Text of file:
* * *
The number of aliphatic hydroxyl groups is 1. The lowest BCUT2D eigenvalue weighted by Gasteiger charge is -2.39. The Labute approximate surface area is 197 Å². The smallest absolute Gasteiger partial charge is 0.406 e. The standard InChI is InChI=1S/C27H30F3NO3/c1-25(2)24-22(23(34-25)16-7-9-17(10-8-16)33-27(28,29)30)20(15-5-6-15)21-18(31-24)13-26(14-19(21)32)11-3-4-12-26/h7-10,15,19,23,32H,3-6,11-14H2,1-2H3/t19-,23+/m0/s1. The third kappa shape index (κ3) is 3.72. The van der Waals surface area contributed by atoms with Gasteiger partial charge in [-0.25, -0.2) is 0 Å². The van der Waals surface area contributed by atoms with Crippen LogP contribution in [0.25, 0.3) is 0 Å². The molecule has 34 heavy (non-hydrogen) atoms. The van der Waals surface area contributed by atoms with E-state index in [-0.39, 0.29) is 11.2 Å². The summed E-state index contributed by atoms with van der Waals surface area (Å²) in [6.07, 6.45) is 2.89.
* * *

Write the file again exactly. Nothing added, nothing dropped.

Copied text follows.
The number of aliphatic hydroxyl groups is 1. The lowest BCUT2D eigenvalue weighted by Gasteiger charge is -2.39. The Labute approximate surface area is 197 Å². The smallest absolute Gasteiger partial charge is 0.406 e. The standard InChI is InChI=1S/C27H30F3NO3/c1-25(2)24-22(23(34-25)16-7-9-17(10-8-16)33-27(28,29)30)20(15-5-6-15)21-18(31-24)13-26(14-19(21)32)11-3-4-12-26/h7-10,15,19,23,32H,3-6,11-14H2,1-2H3/t19-,23+/m0/s1. The third kappa shape index (κ3) is 3.72. The van der Waals surface area contributed by atoms with Gasteiger partial charge in [-0.25, -0.2) is 0 Å². The van der Waals surface area contributed by atoms with Crippen LogP contribution in [0.25, 0.3) is 0 Å². The molecule has 34 heavy (non-hydrogen) atoms. The van der Waals surface area contributed by atoms with E-state index in [-0.39, 0.29) is 11.2 Å². The summed E-state index contributed by atoms with van der Waals surface area (Å²) in [6.07, 6.45) is 2.89.